This trial is active, not recruiting.

Conditions dietary habits, physical activity
Treatments sipsmarter, movemore
Sponsor Virginia Polytechnic Institute and State University
Collaborator University of Kansas
Start date July 2011
End date December 2014
Trial size 304 participants
Trial identifier NCT02193009, R01CA154364


The primary aim of this pragmatic randomized-controlled trial was to determine the effectiveness of a scalable 6-month intervention aimed at decreasing SSB consumption (SIPsmartER) when compared to a matched contact physical activity promotion control group (MoveMore).

United States No locations recruiting
Other countries No locations recruiting

Study Design

Allocation randomized
Intervention model parallel assignment
Masking open label
Primary purpose prevention
Aimed at decreasing sugar-sweetened beverage consumption
6-month behavioral trial
(Active Comparator)
Aimed at physical activity promotion
6 month behavioral trial

Primary Outcomes

Change from Baseline in Kilocalories of Sugar-Sweetened Beverages at 6 months
time frame: baseline, 6-months

Secondary Outcomes

Change from Baseline in Minutes of Physical Activity at 6 months
time frame: baseline, 6-months

Eligibility Criteria

Male or female participants at least 18 years old.

Inclusion Criteria: - Inclusion criteria included English-speaking adults >18 years of age, who consume >200 SSB kcals/day, self-report no contraindications for physical activity, and have regular access to a telephone. Exclusion Criteria: - To minimize potential confounds, only one member per household is eligible to enroll and individuals cannot be concurrently enrolled in a Cooperative Extension program because these programs focus on improving nutrition.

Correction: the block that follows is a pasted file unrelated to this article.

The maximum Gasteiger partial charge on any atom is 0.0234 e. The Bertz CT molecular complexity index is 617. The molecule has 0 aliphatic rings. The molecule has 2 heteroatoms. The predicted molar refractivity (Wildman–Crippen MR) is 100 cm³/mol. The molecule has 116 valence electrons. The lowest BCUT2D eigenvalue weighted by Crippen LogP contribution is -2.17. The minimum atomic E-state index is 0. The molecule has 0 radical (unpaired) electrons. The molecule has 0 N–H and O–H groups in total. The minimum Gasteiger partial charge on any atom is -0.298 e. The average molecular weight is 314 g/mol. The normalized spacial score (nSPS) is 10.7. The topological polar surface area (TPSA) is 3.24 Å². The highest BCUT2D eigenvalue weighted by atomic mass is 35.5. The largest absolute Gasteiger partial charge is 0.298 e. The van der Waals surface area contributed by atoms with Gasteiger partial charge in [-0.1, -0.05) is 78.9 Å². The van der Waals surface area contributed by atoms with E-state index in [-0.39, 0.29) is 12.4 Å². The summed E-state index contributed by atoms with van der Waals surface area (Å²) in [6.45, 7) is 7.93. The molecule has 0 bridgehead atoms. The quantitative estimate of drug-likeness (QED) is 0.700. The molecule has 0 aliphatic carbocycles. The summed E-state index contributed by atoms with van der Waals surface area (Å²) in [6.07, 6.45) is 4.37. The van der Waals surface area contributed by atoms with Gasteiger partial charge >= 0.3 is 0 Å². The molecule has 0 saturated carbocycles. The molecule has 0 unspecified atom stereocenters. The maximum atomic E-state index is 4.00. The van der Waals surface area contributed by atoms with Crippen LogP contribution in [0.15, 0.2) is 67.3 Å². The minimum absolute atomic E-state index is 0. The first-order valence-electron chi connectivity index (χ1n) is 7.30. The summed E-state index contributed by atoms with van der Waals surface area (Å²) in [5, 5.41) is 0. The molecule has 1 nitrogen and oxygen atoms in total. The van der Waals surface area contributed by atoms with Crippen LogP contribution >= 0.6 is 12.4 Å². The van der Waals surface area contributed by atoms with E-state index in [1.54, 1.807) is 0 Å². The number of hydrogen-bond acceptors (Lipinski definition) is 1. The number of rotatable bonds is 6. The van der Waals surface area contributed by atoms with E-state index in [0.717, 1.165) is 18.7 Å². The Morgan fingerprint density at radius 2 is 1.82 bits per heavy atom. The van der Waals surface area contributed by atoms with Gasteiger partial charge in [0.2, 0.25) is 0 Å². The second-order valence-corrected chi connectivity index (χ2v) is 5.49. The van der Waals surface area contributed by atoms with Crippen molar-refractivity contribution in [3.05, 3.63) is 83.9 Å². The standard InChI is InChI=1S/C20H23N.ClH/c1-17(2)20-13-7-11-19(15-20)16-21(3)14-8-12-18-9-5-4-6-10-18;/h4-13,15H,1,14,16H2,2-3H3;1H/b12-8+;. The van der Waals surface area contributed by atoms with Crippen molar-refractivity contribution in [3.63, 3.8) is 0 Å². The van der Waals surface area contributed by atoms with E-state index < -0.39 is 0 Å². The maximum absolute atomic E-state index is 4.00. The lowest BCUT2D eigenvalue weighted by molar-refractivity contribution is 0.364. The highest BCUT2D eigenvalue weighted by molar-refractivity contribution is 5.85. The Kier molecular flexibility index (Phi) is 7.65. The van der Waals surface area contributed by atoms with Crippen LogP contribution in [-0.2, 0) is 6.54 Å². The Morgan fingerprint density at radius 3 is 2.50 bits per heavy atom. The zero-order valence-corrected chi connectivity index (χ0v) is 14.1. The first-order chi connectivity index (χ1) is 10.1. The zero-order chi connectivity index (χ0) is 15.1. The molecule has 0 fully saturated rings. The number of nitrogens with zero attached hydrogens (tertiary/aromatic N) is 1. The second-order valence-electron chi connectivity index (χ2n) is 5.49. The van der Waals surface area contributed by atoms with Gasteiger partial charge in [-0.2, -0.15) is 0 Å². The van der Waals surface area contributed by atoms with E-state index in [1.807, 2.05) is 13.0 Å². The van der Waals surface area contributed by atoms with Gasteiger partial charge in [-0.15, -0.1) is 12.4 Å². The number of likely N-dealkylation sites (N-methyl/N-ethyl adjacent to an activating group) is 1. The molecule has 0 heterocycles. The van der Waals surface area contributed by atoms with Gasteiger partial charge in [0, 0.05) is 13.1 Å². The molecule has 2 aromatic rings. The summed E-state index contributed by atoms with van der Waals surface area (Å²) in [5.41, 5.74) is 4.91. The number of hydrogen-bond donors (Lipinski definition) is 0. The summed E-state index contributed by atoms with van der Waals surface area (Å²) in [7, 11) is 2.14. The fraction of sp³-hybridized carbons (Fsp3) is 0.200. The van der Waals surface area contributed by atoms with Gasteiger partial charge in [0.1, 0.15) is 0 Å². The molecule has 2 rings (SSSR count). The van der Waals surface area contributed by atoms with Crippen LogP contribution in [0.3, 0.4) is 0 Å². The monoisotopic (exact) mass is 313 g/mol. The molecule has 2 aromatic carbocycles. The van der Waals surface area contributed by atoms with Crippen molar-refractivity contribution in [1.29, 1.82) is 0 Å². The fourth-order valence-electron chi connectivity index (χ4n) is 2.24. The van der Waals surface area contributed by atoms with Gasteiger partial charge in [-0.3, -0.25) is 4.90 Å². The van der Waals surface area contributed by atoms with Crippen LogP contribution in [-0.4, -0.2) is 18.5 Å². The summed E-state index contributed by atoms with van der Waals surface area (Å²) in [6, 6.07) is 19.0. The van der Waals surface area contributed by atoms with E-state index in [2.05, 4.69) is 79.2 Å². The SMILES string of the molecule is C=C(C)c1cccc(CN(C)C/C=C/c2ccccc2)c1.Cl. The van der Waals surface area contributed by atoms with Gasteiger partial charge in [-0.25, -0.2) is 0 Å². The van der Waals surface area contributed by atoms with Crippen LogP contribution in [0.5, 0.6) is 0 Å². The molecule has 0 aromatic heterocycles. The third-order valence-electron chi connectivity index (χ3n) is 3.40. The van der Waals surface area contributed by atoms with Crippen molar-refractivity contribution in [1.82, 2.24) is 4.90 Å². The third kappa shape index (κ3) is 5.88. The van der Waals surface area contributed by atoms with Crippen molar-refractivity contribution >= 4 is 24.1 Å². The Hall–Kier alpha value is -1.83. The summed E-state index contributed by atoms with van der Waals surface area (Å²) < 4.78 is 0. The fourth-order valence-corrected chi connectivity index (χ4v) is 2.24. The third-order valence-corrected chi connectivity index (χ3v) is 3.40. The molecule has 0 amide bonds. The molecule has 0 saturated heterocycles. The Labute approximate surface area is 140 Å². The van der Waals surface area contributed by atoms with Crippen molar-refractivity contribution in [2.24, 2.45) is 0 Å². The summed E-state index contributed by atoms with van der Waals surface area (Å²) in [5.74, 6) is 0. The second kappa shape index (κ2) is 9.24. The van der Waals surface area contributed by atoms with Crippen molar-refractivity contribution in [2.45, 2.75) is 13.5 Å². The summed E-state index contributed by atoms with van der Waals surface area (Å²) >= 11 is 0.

Additional Information

Official title SipSmarter: A Nutrition Literacy Approach to Reducing Sugary Beverages
Principal investigator Jamie M Zoellner, PhD, RD
Description The primary aim of this application targeting at-risk residents from rural southwest Virginia counties is to: 1. Determine the effectiveness of SIPsmart and SIPsmartER at decreasing SSB consumption when compared to a matched contact control group targeting walking behaviors. The secondary aims are to: 1. Explore causal pathways through which changes in SSB attitudes, subjective norms, and perceived behavioral control influence behavioral intentions and SSB consumption, and the extent to which changes in SSB consumption are mediated by changes in nutrition numeracy and nutrition-related media literacy. 2. Determine the reach and representativeness, adoption feasibility, degree to which the intervention was implemented as intended (and associated costs), and the maintenance of behavior changes 6 and 12 months post intervention (i.e., 18 months from baseline) when compared to control. 3. Assess intervention impacts on body weight. An exploratory aim is to: 1. Assess intervention impacts on a 13C biomarker, a new non-invasive biomarker fingerstick technique for added sugar intake, and evaluate the changes in this biomarker over time.
Trial information was received from ClinicalTrials.gov and was last updated in June 2015.
Information provided to ClinicalTrials.gov by Virginia Polytechnic Institute and State University.